The circadian rhythm,  your biological clock, consists of a group of nerve cells in the hypothalamus part of the brain called the suprachiasmatic nucleus. Their function is a fine balance of biological cycles, including fluctuations of body temperature, hormone levels and sleep cycle, over a 24-hour period, which is particularly sensitive to major changes in the natural sleep-wake cycle, such as night shift working or time zones.

There is a great deal of evidence that supports the theory that the best quality sleep is attained by adhering to the synchronization of the body’s biological clock, the internal circadian rhythms and the external light-dark cycle.  The advice suggests that following a routine of getting to bed and waking up at more or less at the same time on a daily basis, including weekends or holidays.

The Stages of Sleep

Your body has a natural clock called the circadian clock that helps to regulate sleep which is strongly influenced by light and contributes to getting  the right mix of sleep.  A normal sleep cycle consists of four stages which alternate non-REM and REM (rapid eye movement) every 90 to 110 minutes which is repeated four to six times through the night and is known as “sleep architecture”.

Non-REM (NREM) type of sleep has four stages and involves lower amount of physical activity, breathing and heart rate slows down, body temperature decreases, eye movement stops and brainwaves slow down as the sleep becomes deeper.

REM type of sleep is an active period of sleep with fast, desynchronized brainwaves and when most dreams occur. Heartbeat and breathing increases, muscles become temporarily paralyzed and eyes move rapidly in all directions.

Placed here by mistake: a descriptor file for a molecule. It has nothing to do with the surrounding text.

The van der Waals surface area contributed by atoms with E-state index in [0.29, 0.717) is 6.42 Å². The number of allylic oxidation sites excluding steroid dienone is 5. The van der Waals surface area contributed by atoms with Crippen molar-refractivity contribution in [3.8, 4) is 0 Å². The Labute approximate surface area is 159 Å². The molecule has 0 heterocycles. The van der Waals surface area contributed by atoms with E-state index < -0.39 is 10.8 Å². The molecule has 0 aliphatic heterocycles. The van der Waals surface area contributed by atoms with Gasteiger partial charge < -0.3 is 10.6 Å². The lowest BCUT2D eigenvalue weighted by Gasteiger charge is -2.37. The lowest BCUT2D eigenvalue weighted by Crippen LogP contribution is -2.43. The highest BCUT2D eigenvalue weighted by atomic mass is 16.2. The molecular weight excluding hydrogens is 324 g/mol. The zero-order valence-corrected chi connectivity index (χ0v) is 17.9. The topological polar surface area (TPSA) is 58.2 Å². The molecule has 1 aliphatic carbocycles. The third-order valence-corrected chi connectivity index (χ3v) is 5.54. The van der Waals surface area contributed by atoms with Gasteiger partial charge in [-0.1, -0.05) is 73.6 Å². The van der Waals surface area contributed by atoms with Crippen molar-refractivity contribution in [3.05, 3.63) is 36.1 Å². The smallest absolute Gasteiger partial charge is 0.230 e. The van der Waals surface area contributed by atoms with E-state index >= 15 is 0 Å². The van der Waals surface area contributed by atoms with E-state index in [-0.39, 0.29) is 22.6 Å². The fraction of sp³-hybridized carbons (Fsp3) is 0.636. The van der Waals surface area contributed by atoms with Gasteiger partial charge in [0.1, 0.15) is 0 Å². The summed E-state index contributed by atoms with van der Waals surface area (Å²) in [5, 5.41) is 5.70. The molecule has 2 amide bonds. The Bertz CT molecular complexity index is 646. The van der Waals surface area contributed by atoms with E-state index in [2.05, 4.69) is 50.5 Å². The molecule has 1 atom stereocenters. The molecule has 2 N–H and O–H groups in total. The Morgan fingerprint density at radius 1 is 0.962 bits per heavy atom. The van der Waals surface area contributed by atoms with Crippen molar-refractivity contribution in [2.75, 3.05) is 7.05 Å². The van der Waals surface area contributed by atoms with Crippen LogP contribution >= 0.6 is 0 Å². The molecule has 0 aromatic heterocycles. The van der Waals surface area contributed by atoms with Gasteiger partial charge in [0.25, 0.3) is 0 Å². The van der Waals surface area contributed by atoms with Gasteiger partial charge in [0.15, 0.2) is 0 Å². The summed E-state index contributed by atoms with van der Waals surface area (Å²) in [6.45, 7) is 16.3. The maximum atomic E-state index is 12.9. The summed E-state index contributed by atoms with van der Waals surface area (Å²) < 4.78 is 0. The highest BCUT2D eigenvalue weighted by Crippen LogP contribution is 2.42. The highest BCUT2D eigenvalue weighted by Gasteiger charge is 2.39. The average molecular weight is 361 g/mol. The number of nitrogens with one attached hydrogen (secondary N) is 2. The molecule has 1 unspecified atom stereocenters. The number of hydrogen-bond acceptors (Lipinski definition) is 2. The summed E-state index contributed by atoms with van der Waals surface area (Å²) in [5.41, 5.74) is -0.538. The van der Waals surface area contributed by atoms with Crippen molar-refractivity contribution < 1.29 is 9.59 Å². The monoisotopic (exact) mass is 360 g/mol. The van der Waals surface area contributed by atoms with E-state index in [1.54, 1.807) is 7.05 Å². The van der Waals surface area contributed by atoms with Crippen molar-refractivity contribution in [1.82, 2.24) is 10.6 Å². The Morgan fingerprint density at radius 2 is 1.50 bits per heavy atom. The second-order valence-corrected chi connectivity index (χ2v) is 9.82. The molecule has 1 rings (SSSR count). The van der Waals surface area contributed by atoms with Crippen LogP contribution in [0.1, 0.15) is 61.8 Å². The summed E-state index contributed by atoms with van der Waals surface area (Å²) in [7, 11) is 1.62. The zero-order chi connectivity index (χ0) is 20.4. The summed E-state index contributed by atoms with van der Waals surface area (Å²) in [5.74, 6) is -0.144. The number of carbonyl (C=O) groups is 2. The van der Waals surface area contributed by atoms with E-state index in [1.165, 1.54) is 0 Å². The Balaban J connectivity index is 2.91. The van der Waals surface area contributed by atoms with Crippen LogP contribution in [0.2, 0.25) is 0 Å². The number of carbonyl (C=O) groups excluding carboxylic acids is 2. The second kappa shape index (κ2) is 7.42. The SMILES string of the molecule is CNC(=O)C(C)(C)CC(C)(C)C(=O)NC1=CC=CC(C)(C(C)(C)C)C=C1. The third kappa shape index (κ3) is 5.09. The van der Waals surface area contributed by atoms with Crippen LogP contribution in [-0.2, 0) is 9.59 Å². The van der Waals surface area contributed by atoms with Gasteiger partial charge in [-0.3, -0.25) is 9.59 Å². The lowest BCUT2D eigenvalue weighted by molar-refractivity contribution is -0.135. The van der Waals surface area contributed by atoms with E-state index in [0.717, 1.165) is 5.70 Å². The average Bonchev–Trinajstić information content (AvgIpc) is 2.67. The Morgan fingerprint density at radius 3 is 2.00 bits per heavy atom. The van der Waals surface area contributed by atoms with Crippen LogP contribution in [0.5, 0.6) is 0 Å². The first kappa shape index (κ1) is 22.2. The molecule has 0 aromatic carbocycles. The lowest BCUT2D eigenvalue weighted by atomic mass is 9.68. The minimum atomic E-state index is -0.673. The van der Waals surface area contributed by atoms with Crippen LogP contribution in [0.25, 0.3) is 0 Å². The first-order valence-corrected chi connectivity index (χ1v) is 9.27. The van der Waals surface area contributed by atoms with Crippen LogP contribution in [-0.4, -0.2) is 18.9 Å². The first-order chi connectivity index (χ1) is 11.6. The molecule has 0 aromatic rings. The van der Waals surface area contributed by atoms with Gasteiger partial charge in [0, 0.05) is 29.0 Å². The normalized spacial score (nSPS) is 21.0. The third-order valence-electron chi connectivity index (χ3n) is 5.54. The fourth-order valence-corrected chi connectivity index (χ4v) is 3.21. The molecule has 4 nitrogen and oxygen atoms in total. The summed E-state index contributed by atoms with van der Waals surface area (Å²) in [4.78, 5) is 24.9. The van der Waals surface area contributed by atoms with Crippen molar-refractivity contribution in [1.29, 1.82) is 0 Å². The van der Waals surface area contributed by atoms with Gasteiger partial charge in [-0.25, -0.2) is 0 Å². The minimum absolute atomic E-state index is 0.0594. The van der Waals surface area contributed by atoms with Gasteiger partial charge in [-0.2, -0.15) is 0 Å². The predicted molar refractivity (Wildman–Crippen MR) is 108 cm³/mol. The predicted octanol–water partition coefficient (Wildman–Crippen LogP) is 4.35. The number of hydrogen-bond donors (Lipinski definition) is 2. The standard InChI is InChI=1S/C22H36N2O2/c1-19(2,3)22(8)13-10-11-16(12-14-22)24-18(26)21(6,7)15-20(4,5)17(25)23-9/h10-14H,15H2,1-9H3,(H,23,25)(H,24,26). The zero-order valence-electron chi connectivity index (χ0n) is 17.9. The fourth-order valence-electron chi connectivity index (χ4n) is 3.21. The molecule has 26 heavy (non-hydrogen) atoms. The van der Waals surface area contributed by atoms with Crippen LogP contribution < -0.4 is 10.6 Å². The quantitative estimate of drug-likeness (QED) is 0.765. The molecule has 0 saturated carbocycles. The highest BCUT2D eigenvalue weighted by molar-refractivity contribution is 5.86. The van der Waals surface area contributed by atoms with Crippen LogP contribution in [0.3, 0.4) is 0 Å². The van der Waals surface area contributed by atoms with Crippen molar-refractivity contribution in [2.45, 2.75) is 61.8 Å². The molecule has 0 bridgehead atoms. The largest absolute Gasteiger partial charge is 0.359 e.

Stage 1:  Non-Rem sleep is the dozing off stage when the changeover from wakefulness to sleep occurs.  Muscles begin to relax, often causes a twitch or jerk sensation and lasting up to 5 minutes.

Stage 2:  Non-REM sleep the body enters a more subdued state, heartbeat and breathing slows down, body temperature drops and eye movement cease. Brain activity slows down with intermittent short bursts of activity which lasts for about 10 – 25 minutes during this first sleep cycle.

Stage 3:  Non-REM is part of the sleep cycle that is needed for you to feel refreshed in the morning and is critical for the body to repair and recuperate.  Brainwaves and brain activity slow down, but it is thought that this stage of deep sleep is important in contributing to being insightful,  your creative thinking and memory. Your muscles continue to relax, heartbeat and breathing are at their lowest as you continue this deep sleep which lasts around 20 – 40 minutes.